Jolly Senate run officially official

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Congressman David Jolly announced his Senate run this morning, but we already knew that was going to happen. 

Jolly will headline a rally this evening at Alfano’s Restaurant in Clearwater during a monthly meeting of the Republican Club of Greater Largo. He was elected to his District 13 Congressional seat in a March, 2014 special election, and easily won reelection last November when a Democratic challenger failed to materialize, making Libertarian Lucas Overby his only opponent.

“I have been blessed with the opportunity to represent the people of Pinellas County in the U.S. House, taking their voice to Washington, D.C., and delivering results for our neighbors and community,” Jolly said in a media release announcing his run. “I am proud of what we have accomplished together, and I am confident that the best is yet to come for our region and our state. It is with this sincere belief and focus on the future of Pinellas County and the entire State of Florida that I proudly announce my candidacy for the United States Senate.”

He faces a relatively crowded candidate field in the Republican primary, including Ponte Vedra Congressman Ron DeSantis and Lt. Gov. Carlos Lopez-Cantera, among others, both of whom have considerable conservative cred. Compared to DeSantis, Jolly, while a vocal critic of President Obama, has taken moderate stances on issues like offshore drilling and same-sex marriage.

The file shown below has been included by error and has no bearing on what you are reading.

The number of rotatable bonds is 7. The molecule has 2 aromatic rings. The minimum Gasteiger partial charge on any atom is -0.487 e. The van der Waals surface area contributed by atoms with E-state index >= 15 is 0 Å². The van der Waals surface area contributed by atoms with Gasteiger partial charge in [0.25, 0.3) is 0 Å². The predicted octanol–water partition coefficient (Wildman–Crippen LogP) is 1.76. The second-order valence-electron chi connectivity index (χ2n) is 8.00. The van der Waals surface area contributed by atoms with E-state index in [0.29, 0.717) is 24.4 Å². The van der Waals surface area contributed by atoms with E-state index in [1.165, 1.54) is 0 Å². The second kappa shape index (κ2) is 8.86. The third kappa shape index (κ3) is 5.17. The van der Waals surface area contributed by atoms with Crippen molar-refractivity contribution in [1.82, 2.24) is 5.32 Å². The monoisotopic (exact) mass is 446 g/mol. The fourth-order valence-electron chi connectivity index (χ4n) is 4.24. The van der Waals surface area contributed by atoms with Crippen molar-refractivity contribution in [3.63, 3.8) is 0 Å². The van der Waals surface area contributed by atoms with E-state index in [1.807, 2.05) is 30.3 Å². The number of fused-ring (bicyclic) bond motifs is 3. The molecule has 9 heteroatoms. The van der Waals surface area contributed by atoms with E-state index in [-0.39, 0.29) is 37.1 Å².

So, as one might imagine, he went on the offensive when outlining his platform, going after the Obama administration on foreign policy and, naturally, the Affordable Care Act.

“Over the next year, I intend to run for the United States Senate on an unwavering platform that will reject the politics of division and class warfare that have defined the current Administration, reject the failed foreign policies that have projected only weakness and apology on the world stage, and embrace a new economy founded on the principle that individuals and families, not government bureaucrats, create success," his statement continued. "I will stand up everyday for the American people and say once and for all that you should be allowed to determine your own future, practice your own faith and pursue the American dream — and that includes making your own health care coverage decisions."

He's running for the seat Marco Rubio is vacating to run for President. It had been speculated for months that Jolly would do so, but a state Supreme Court decision forcing lawmakers to redraw gerrymandered Congressional districts served as a catalyst for today's announcement. Jolly's district was among those that was clearly drawn to favor Republicans, with a big chunk of Democrats cut out of the Pinellas peninsula and added to U.S. Rep. Kathy Castor's already-safe Democratic district. With those likely Democrat voters now likely to get restored to Florida's 13th, it doesn't look good for almost any Republican running in the district, even a relatively popular incumbent like Jolly.

If he clears the August 2016 primary, he'd likely face a Democratic member of Congress, like U.S. Reps. Alan Grayson, an outspoken Orlando-area liberal and Patrick Murphy, a moderate and former Republican. U.S. Rep. Gwen Graham may also jump into the race.

Murphy's campaign was quick to issue a statement on Jolly's run.

“Floridians want a Senator who will fight to strengthen the middle class, protect Social Security and Medicare, and stand up for a woman’s right to choose," he said. "These are the issues that I’m passionate about, and I will continue to focus on in my campaign for the U.S. Senate. I welcome Congressman Jolly to this conversation.”

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